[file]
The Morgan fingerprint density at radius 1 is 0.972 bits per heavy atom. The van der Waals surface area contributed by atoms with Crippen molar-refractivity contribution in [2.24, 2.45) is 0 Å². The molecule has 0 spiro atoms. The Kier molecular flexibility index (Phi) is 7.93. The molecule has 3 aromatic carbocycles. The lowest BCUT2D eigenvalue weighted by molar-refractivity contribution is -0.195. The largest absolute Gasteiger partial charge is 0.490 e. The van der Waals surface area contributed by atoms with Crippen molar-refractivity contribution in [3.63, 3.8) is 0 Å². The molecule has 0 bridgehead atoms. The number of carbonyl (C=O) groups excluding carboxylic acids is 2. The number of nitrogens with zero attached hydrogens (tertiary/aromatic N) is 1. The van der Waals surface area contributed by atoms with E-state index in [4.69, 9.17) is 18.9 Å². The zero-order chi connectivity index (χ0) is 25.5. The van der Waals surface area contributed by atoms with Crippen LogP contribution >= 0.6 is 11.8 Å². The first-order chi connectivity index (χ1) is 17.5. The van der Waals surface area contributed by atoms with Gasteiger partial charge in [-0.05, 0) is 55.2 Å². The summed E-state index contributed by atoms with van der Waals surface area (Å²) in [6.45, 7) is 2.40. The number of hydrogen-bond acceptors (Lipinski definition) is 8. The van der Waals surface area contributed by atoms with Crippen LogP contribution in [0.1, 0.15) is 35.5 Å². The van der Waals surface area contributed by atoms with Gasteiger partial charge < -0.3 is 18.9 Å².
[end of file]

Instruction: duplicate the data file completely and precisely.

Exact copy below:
The Morgan fingerprint density at radius 1 is 0.972 bits per heavy atom. The van der Waals surface area contributed by atoms with Crippen molar-refractivity contribution in [2.24, 2.45) is 0 Å². The molecule has 0 spiro atoms. The Kier molecular flexibility index (Phi) is 7.93. The molecule has 3 aromatic carbocycles. The lowest BCUT2D eigenvalue weighted by molar-refractivity contribution is -0.195. The largest absolute Gasteiger partial charge is 0.490 e. The van der Waals surface area contributed by atoms with Crippen molar-refractivity contribution in [3.63, 3.8) is 0 Å². The molecule has 0 bridgehead atoms. The number of carbonyl (C=O) groups excluding carboxylic acids is 2. The number of nitrogens with zero attached hydrogens (tertiary/aromatic N) is 1. The van der Waals surface area contributed by atoms with E-state index in [4.69, 9.17) is 18.9 Å². The zero-order chi connectivity index (χ0) is 25.5. The van der Waals surface area contributed by atoms with Crippen LogP contribution >= 0.6 is 11.8 Å². The first-order chi connectivity index (χ1) is 17.5. The van der Waals surface area contributed by atoms with Gasteiger partial charge in [-0.05, 0) is 55.2 Å². The summed E-state index contributed by atoms with van der Waals surface area (Å²) in [6.45, 7) is 2.40. The number of hydrogen-bond acceptors (Lipinski definition) is 8. The van der Waals surface area contributed by atoms with Crippen LogP contribution in [0.1, 0.15) is 35.5 Å². The van der Waals surface area contributed by atoms with Gasteiger partial charge < -0.3 is 18.9 Å².